HOOVER, Ala . — The only person to draw a larger crowd at Southeastern Conference Media Days than Alabama coach Nick Saban was SEC Commissioner Mike Slive.
Unlike Slive, Saban dismissed the notion that his football program wields too much power. Like Slive, Saban had plenty to say.
The most thought-provoking proposal by Saban was a general idea that a surcharge could be placed on tickets to Penn State athletic events this year in the wake of the Jerry Sandusky scandal, the proceeds given to organizations that fight child abuse.
Saban reasoned that would be a better solution than penalizing the Penn State program.
“What I always try to think of is, you know, what do we want the outcome to be?” Saban said. “If there’s some kind of way that we could create a win-win — I just threw out a tax on every ticket at every athletic event and donate all the money to organizations that prevent child abuse — would be more of a win-win than worrying about punishing someone.
“Probably not a very good idea, and I probably shouldn’t have said it. I just think that more focus on outcome is always more beneficial that might create a situation in the future that would be beneficial to someone.”
Saban also said the time has come for the SEC to expand from an eight- to a nine-game conference schedule.
“The No. 1 priority should be that every player should have the opportunity to play every school in the SEC rather than being so divisional-oriented,” Saban said. “I think that should be the No. 1 priority in scheduling.”
Spurred by Spurrier
South Carolina coach Steve Spurrier wisecracked during his media session Tuesday that if he made the schedule, he’d have LSU playing Georgia and his team playing Ole Miss.
Everyone laughed — except Ole Miss.
The Rebels know their program is in the SEC basement — Ole Miss went 2-10 last season and has lost 16 of its last 17 conference games since the end of 2009 — but there is still pride in Oxford, Miss.
Thursday, Spurrier’s sound bite met at least muted fury from first-year Ole Miss coach Hugh Freeze.
“My thought would be that in 2013, they’re on our schedule,” Freeze said. “We will circle that date and maybe change his perspective about what he thinks about Ole Miss football.”
Rebels linebacker Mike Marry had a different reaction.
“It’s our fault. We haven’t been winning,” Marry said. “We can’t be mad at him. The only way we can change that is to start winning.”
Williams puts play in past
There were some eye-raising decisions on which players to bring and not to bring at this year’s Media Days.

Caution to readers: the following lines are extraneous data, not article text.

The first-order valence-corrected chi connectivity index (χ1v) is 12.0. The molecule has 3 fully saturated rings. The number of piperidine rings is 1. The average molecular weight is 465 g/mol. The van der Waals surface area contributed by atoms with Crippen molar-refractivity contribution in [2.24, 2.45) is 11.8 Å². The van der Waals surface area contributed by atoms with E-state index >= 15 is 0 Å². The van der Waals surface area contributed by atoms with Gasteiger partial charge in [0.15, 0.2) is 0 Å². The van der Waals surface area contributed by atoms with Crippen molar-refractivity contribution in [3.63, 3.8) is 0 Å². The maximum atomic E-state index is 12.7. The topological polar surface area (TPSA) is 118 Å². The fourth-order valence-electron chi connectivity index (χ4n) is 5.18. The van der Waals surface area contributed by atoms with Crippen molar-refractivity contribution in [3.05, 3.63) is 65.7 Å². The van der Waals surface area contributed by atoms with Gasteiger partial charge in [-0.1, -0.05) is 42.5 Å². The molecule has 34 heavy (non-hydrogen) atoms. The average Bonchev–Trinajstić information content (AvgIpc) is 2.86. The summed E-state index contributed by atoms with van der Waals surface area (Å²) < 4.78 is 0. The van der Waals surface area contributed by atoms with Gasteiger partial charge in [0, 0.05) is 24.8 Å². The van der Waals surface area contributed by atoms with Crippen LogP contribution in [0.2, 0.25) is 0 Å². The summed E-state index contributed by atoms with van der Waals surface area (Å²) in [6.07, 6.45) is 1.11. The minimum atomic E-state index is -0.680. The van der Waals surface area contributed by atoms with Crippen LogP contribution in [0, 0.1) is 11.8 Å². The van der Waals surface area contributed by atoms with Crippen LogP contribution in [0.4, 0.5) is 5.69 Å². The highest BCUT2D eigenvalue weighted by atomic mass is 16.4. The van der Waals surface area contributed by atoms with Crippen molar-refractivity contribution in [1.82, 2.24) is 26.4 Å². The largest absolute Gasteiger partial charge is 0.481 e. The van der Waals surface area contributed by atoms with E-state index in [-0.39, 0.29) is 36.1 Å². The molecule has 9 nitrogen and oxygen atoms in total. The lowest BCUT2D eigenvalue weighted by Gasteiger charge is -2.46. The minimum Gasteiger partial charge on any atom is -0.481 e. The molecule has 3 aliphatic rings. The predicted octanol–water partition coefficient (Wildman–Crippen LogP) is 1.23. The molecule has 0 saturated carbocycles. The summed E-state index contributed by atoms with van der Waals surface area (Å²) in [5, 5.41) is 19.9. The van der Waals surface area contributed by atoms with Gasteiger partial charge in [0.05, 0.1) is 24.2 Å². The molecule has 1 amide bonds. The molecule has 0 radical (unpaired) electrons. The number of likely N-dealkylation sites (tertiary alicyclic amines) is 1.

LSU left Heisman Trophy finalist Tyrann Mathieu at home and brought popular but untested quarterback Zach Mettenberger. Georgia didn’t bring 3,000-yard passer Aaron Murray, who is at an Elite 11 camp. And Alabama left behind its BCS championship game hero, quarterback A.J. McCarron, but brought tight end Michael Williams.
Williams famously got stripped of the ball at the goal line for an interception by LSU safety Eric Reid on a trick pass from Marquis Maze (Reid was at Media Days), helping the Tigers to their 9-6 overtime win in November in Tuscaloosa.
Not surprisingly, Williams was asked to revisit the play Thursday.
“In the SEC, plays are going to happen both ways,” Williams said. “That one didn’t go my way. I was down that night, but we have a 24-hour rule. I got up the next morning to run, got it out of my mind and finished the season.”
The way Alabama finished the season probably also helped.
Lacy ready to lace ’em up
Saban said junior running back Eddie Lacy from Dutchtown is recovered and ready to play after being slowed by a turf toe injury last season that eventually required surgery.
“Eddie has done extremely well over the summer,” Saban said.
Lacy played in 12 games last season and is Bama’s top returning rusher with 674 yards and seven touchdowns on 95 carries.
“He’s back to doing everything he was doing before,” Williams said. “The spin move is back.”
Mettenberger draws raves
Georgia wide receiver
Tavarres King was on the team with Mettenberger when he was a quarterback there, and said LSU fans should expect big things from the junior signal-caller.
“He’s a hard worker and wants to perfect his craft,” King said. “And he can throw it eight miles. He’s got a cannon on him.
“I think he’s ready. He knows what it’s like to play in the SEC and be a guy who’s counted on.”
Georgia coach Mark Richt said he’s be pulling for Mettenberger this season — unless the Tigers play the Bulldogs in the SEC Championship Game.